• ETA: I thought this much was obvious, but just in case: Please work closely with your doctor while attempting an exercise regimen so you don’t hurt yourself and so they can do any further testing that might be required based upon your response to exertion. These days you may even be able to find rehabilitation services specifically designed for fibromyalgia.

Am I cured forever? Maybe. I have days where something strange will happen–a herx while treating Lyme disease, a day of severe stress, a strong storm passing through–where I will get a rush of pain that feels just like fibromyalgia, and this leads me to think maybe the mechanisms behind it are not actually gone as much as they’re just not currently active… But I no longer suffer from its trademark symptoms. I no longer have a dull, gnawing, all-encompassing ache in my entire body that never quits and doesn’t respond to any painkiller, that makes it difficult to move any joint from the stiffness, that makes it impossible to sit or stand in one place too long because of the pressure causing a flare around the tender points; I no longer have irritable bowel syndrome; I no longer wake up 10-20 times per night; and I no longer have the specific sleep-deprivation-like brain fog that accompanies it.

Granted, I am still very much disabled, in constant pain, and live with cognitive impairments that sometimes make forming a sentence impossible…along with dozens of other symptoms. But at least it’s not fibromyalgia. I can only keep hoping that it never gets re-triggered, especially since there is practically no information out there about the recurrence of fibromyalgia-like pain syndromes in myalgic encephalomyelitis… But I have the feeling, with all I’ve been through the past eight years, if it were going to reappear wouldn’t it have already done so?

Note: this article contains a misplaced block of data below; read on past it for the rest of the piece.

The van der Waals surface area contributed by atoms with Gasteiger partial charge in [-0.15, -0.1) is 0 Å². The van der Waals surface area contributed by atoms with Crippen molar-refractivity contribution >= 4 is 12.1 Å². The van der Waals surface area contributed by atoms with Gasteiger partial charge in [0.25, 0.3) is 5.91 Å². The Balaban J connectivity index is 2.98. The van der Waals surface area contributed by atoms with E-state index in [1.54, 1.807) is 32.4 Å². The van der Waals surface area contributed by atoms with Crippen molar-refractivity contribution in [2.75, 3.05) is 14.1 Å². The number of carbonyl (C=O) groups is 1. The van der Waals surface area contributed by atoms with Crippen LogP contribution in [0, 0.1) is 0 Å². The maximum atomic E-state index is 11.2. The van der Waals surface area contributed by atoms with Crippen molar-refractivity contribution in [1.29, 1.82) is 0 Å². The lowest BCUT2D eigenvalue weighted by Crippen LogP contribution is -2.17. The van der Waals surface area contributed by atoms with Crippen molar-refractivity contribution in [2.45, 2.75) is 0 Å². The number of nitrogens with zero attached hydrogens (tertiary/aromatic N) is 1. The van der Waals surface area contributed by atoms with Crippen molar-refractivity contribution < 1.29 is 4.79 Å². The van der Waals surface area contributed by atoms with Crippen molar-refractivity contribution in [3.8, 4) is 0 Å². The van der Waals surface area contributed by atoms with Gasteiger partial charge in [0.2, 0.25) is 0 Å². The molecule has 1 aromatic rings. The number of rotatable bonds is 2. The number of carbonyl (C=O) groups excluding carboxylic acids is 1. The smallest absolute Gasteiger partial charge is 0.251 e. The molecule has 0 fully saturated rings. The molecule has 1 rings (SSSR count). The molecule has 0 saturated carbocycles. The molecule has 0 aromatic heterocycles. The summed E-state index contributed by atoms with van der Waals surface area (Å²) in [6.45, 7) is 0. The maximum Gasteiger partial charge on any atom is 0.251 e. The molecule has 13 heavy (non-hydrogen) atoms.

a rainbow at night

* Well, not anymore. The criteria for being diagnosed with FM no longer require you to have any tender points. Wow.
** You can read The Nightingale Research Foundation Definition of Myalgic Encephalomyelitis (M.E.) to read about the various pain syndromes that accompany the disease; an FM syndrome is known to occur then slowly abate after several years, which is what happened to me, even though I still experience severe, incapacitating pain as a result of M.E. + damage from neuroborreliosis.

Starting Treatment for Late Stage Lyme Disease (Neuroborreliosis)

As most of my readers may know, I contracted Lyme disease in 2006 from an infected tick. It had crawled onto my scalp, and had a family member not seen it, I may have never known I’d been bitten. I’d always heard “there’s no Lyme in the South” so I didn’t think anything of it, but fast forward to 2009 and a Western Blot revealed possible exposure. Once the disease has advanced to the late stages, the bacteria hide in your organs and usually evade blood tests as well as the immune system, which is why regular labs didn’t yield results. Further testing via IGeneX, a specialty lab, gave confirmation.